Mirah Delima atau Rubi (Merah Delima)
Mirah delima, merah delima, atau batu rubi adalah batu permata berwarna merah yang dapat bervariasi antara merah muda hingga merah darah dan merupakan salah satu jenis dari mineral korundum (aluminium oksida). Warnanya terutama disebabkan oleh kromium. Namanya berasal dari buah delima yang isinya berwarna merah. Rubi alami sangat jarang, tetapi rubi buatan dapat difabrikasi dengan cukup murah. Rubi dianggap merupakan salah satu dari empat batu berharga bersama dengan safir, zamrud, dan intan.
Harga batu rubi terutama ditentukan oleh warna. Warna merah paling berkilau dan paling bernilai dapat berharga sangat tinggi melampaui rubi lain dengan mutu yang sama. Setelah warna, berikutnya adalah kejernihan: batu yang jernih menandakan harga tinggi.
Warna “merah rubi” (ruby) melambangkan warna batu permata “rubi” (mirah delima) yang telah dipotong dan digosok halus.
A ruby is a pink to blood-red colored gemstone, a variety of the mineral corundum (aluminium oxide). The red color is caused mainly by the presence of the element chromium. Its name comes from ruber, Latin for red. Other varieties of gem-quality corundum are called sapphires. The ruby is considered one of the four precious stones, together with the sapphire, the emerald and the diamond.
Prices of rubies are primarily determined by color. The brightest and most valuable “red” called blood-red, commands a large premium over other rubies of similar quality. After color follows clarity: similar to diamonds, a clear stone will command a premium, but a ruby without any needle-like rutile inclusions may indicate that the stone has been treated. Cut and carat (weight) are also an important factor in determining the price.
Generally, gemstone-quality corundum in all shades of red, including pink, are called rubies. However, in the United States, a minimum color saturation must be met to be called a ruby, otherwise the stone will be called a pink sapphire. This distinction between rubies and pink sapphires is relatively new, having arisen sometime in the 20th century. If a distinction is made, the line separating a ruby from a pink sapphire is not clear and highly debated. As a result of the difficulty and subjectiveness of such distinctions, trade organizations such as the International Colored Gemstone Association (ICGA) have adopted the broader definition for ruby which encompasses its lighter shades, including pink.
Diamonds are graded using criteria that have become known as the four Cs, namely color, cut, clarity and carat weight. Similarly natural rubies can be evaluated using the four Cs together with their size and geographic origin.
Color: In the evaluation of colored gemstones, color is the most important factor. Color divides into three components; hue, saturation and tone. Hue refers to “color” as we normally use the term. Transparent gemstones occur in the following primary hues: red, orange, yellow, green, blue, violet. These are known as pure spectral hues. In nature there are rarely pure hues so when speaking of the hue of a gemstone we speak of primary and secondary and sometimes tertiary hues. In ruby the primary hue must be red. All other hues of the gem species corundum are called sapphire. Ruby may exhibit a range of secondary hues. Orange, purple, violet and pink are possible.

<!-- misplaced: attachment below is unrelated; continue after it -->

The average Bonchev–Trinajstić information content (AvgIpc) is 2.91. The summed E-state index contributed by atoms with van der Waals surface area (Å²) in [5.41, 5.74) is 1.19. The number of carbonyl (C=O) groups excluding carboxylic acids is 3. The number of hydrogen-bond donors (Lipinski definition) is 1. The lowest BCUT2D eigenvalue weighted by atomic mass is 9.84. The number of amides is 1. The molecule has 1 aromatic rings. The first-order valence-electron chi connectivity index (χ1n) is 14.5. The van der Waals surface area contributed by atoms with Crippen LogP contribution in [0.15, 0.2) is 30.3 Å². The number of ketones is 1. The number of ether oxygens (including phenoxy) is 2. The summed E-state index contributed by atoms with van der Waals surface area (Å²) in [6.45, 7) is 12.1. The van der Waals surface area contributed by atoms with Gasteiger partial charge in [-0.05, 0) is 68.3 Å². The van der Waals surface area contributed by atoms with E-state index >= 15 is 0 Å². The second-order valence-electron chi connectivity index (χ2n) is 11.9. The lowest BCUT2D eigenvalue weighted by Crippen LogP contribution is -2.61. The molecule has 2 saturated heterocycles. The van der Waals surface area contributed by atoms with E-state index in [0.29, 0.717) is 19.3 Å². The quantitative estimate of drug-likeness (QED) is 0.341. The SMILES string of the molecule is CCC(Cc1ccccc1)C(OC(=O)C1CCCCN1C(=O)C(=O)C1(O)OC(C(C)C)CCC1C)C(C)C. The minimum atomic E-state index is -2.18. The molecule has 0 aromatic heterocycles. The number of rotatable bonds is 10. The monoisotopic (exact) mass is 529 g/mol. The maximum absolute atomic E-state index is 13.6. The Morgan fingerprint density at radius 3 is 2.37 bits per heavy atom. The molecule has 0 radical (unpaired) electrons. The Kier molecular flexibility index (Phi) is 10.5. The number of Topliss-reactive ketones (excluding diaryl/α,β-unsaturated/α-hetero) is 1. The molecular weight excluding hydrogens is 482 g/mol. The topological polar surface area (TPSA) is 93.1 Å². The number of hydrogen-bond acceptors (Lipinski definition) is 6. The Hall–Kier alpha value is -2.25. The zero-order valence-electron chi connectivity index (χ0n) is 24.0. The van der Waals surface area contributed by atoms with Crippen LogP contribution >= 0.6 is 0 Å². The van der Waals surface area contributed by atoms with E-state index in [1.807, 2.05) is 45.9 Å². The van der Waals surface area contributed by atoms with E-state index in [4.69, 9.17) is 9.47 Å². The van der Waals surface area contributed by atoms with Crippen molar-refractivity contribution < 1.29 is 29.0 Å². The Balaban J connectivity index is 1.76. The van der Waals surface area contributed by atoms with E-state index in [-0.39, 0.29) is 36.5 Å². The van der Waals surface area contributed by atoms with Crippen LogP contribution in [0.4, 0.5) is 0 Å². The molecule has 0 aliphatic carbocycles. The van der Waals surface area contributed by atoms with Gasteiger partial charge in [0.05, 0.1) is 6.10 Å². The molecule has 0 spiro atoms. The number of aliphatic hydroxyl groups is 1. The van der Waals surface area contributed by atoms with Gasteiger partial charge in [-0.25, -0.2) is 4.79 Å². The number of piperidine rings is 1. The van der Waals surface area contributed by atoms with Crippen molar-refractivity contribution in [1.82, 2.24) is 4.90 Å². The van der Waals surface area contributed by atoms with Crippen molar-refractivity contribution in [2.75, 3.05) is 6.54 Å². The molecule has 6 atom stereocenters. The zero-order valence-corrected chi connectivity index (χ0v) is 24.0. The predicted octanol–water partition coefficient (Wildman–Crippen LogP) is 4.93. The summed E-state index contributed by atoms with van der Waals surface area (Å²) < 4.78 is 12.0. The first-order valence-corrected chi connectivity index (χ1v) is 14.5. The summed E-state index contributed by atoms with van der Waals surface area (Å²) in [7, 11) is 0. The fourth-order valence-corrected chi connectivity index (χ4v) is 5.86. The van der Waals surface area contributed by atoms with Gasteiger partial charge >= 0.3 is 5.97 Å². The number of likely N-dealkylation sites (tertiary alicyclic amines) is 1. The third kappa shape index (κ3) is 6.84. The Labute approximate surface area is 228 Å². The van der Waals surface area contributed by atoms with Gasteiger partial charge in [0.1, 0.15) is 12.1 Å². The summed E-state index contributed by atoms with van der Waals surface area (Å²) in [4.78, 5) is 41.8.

The Mogok Valley in Upper Myanmar (Burma) was for centuries the world’s main source for rubies. That region has produced some of the finest rubies ever mined, but in recent years very few good rubies have been found there. The very best color in Myanmar rubies is sometimes described as “pigeon’s blood.” In central Myanmar, the area of Mong Hsu began producing rubies during the 1990s and rapidly became the world’s main ruby mining area. The most recently found ruby deposit in Myanmar is in Namya (Namyazeik) located in the northern state of Kachin.
Rubies have historically been mined in Thailand, the Pailin and Samlout District of Cambodia, Burma, India, Afghanistan and in Pakistan. In Sri Lanka, lighter shades of rubies (often “pink sapphires”) are more commonly found. After the Second World War ruby deposits were found in Tanzania, Madagascar, Vietnam, Nepal, Tajikistan, and Pakistan.
A few rubies have been found in the U.S. states of Montana, North Carolina, South Carolina and Wyoming. While searching for aluminous schists in Wyoming, geologist Dan Hausel noted an association of vermiculite with ruby and sapphire and located six previously undocumented deposits.
More recently, large ruby deposits have been found under the receding ice shelf of Greenland.
Republic of Macedonia is the only country in mainland Europe to have naturally occurring rubies. They can mainly be found around the city of Prilep. Macedonian ruby has a unique raspberry color.
In 2002 rubies were found in the Waseges River area of Kenya. There are reports of a large deposit of rubies found in 2009 in Mozambique, in Nanhumbir in the Cabo Delgado district of Montepuez.
Spinel, another red gemstone, is sometimes found along with rubies in the same gem gravel or marble. Red spinel may be mistaken for ruby by those lacking experience with gems. However, the finest red spinels can have a value approaching that of the average ruby. The color of rubies varies from vermilion to red. The most desired color is “pigeon’s blood”, which is pure red with a hint of blue. If the color is too pink, the stone is a pink sapphire. The same is true if it is too violet – it is a violet sapphire. The best rubies and star rubies are bright red. Most rubies come from Burma and Thailand.